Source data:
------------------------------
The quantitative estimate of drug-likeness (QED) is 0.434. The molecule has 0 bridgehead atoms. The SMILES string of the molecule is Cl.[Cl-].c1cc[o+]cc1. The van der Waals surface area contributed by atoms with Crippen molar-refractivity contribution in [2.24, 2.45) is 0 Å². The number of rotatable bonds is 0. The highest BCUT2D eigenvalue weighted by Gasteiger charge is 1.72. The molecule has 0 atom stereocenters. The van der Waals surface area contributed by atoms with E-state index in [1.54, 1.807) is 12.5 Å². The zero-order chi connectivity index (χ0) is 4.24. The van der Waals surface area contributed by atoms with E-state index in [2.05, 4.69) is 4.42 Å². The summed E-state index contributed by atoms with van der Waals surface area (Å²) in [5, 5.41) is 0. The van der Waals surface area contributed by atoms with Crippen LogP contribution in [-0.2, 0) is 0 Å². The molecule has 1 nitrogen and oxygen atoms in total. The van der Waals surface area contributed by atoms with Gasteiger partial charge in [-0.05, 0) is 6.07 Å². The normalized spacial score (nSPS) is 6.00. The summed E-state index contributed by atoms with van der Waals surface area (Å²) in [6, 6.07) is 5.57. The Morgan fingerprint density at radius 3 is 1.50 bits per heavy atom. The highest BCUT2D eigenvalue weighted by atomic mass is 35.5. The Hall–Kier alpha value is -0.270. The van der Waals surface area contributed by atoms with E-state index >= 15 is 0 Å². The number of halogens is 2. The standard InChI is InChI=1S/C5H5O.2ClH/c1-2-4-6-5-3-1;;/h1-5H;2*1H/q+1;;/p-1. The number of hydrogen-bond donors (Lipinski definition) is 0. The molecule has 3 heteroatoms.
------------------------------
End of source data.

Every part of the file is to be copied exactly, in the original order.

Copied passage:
The quantitative estimate of drug-likeness (QED) is 0.434. The molecule has 0 bridgehead atoms. The SMILES string of the molecule is Cl.[Cl-].c1cc[o+]cc1. The van der Waals surface area contributed by atoms with Crippen molar-refractivity contribution in [2.24, 2.45) is 0 Å². The number of rotatable bonds is 0. The highest BCUT2D eigenvalue weighted by Gasteiger charge is 1.72. The molecule has 0 atom stereocenters. The van der Waals surface area contributed by atoms with E-state index in [1.54, 1.807) is 12.5 Å². The zero-order chi connectivity index (χ0) is 4.24. The van der Waals surface area contributed by atoms with E-state index in [2.05, 4.69) is 4.42 Å². The summed E-state index contributed by atoms with van der Waals surface area (Å²) in [5, 5.41) is 0. The van der Waals surface area contributed by atoms with Crippen LogP contribution in [-0.2, 0) is 0 Å². The molecule has 1 nitrogen and oxygen atoms in total. The van der Waals surface area contributed by atoms with Gasteiger partial charge in [-0.05, 0) is 6.07 Å². The normalized spacial score (nSPS) is 6.00. The summed E-state index contributed by atoms with van der Waals surface area (Å²) in [6, 6.07) is 5.57. The Morgan fingerprint density at radius 3 is 1.50 bits per heavy atom. The highest BCUT2D eigenvalue weighted by atomic mass is 35.5. The Hall–Kier alpha value is -0.270. The van der Waals surface area contributed by atoms with E-state index >= 15 is 0 Å². The number of halogens is 2. The standard InChI is InChI=1S/C5H5O.2ClH/c1-2-4-6-5-3-1;;/h1-5H;2*1H/q+1;;/p-1. The number of hydrogen-bond donors (Lipinski definition) is 0. The molecule has 3 heteroatoms.